July 24, 2024


China has become the first country to collect samples from the far side of the moon and bring them back to Earth in a landmark achievement for the Beijing space program.

A reentry capsule containing the precious cargo that parachuted into a landing zone in the rural Siziwang Banner region of Inner Mongolia on Tuesday after being released into Earth’s orbit by the unmanned Chang’e-6 probe.

The return of the lunar material concludes a highly successful mission for the China National Space Administration (CNSA) amid a wave of interest in which space agencies and private companies will build instruments and bases on the moon and exploit its resources.

The Chang’e-6 mission, named after the Chinese moon goddess, blasted off from southern China’s Hainan province on May 3 and touched down on the side of the moon never seen from Earth on June 2. The moon points only one face to Earth because it is tidally locked and completes one full rotation in the time it takes to circle the planet.

The mission’s lander spent two days collecting rock and soil from one of the oldest and largest craters on the moon, the 1,600-mile-wide South Pole Aitken (SPA) Basin, using a robotic arm and drill . Its ascent module then lifted off the moon’s surface and rendezvoused with the orbiter before embarking on its journey home.

China launches unmanned rocket to the far side of the moon – video

“This is a great achievement by China,” said Martin Barstow, a professor of astrophysics and space science at the University of Leicester. “Recovering any samples from the moon is difficult, but doing it from the other side, where communication is particularly difficult, is a step that no other agency has taken. A true technological achievement.”

The US, China and the former Soviet Union have collected samples from the near side of the moon, but China is the first to bring home material from the far side. The intention was to collect up to 2kg of moon rock and soil.

China has previously worked with international scientists to study samples it brought back from the near side of the moon, but it is unclear whether similar access to the new material will be granted from the far side.

The latest samples may shed light on long-standing mysteries in the early history of the moon and Earth. Ian Crawford, a professor of planetary science at Birkbeck, University of London, said dating the SPA was a “key goal” of lunar science because it would establish the timeframe for lunar cratering.

Understanding the rate at which large asteroids hit the moon in its early history would shed light on Earth’s impact history, he added, since our home planet would have been hit by the same types of asteroids at the same time. “To constrain this, it is important to understand the impact regime under which life first appeared on Earth,” he said.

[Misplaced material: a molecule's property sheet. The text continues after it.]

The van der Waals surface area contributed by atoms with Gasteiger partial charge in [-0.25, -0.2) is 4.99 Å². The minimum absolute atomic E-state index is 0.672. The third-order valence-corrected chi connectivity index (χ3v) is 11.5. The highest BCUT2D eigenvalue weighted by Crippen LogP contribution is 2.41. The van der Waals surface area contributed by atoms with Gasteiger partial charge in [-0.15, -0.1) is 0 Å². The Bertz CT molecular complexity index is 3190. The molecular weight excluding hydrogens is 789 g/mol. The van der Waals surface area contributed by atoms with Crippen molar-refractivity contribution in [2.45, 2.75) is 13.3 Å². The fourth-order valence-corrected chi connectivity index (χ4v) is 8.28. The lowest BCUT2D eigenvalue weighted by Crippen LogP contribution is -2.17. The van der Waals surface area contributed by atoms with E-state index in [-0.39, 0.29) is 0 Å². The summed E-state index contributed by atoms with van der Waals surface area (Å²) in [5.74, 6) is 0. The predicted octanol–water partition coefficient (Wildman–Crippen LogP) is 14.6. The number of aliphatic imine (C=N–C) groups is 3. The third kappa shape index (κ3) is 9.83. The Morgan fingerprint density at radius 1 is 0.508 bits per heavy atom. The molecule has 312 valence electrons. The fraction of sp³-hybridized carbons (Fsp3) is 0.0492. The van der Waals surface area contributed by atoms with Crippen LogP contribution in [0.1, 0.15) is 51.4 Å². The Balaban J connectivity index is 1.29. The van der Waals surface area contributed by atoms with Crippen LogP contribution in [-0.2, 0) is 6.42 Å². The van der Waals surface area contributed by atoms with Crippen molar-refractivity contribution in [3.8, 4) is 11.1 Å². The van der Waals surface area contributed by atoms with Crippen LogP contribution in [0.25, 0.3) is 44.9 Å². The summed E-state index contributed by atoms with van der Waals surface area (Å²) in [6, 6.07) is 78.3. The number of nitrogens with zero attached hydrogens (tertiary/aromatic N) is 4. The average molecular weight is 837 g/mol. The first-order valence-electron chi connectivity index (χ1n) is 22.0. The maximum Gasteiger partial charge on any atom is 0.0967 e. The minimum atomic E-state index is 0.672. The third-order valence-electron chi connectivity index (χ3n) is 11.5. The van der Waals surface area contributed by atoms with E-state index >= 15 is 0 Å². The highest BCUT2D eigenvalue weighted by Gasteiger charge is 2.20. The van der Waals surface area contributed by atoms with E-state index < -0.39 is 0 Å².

The collision that created the SPA basin may have scooped up enough rock to expose areas of the lunar mantle, which researchers believe are essential to understanding the history, and possibly the origin, of the moon.

“It is possible that the SPA excavated deep enough to expose the lunar mantle, and possibly that fragments could be found in the Chang’e-6 samples,” Crawford said. “It’s a long shot, but it’s worth watching.”

The other side of the moon has fewer old lava fields or maria, a thicker crust, and because it is not protected by the Earth, it offers more craters from violent impacts.

“Recovering samples from the other side is hugely exciting scientifically, as we only have very limited information about the geology there,” Barstow said. “It was processed very differently to the side of the moon facing us, which in the past was largely exposed by volcanic activity, which created the maria from which most of the samples were obtained.”

China has planned more lunar missions this decade. They are intended to pave the way for an International Lunar Research base, which it will lead with Roscosmos, the Russian space agency, and the eventual landing of a Chinese astronaut on the moon.

Dr Simeon Barber, a senior research fellow at the Open University, said: “We are entering a new era of discovery, and getting samples back from the other side is a milestone achievement that will help us to understand the geological understanding history in that region, and why it is so markedly different from the more familiar near side.

“Specialized laboratories around the world have spent five decades refining the analytical techniques to tease out the moon’s secrets from within near side samples returned by the Apollo and Luna missions. And now we’re about to apply all that expertise to learn about the enigmatic far side of our nearest neighbor in space.”



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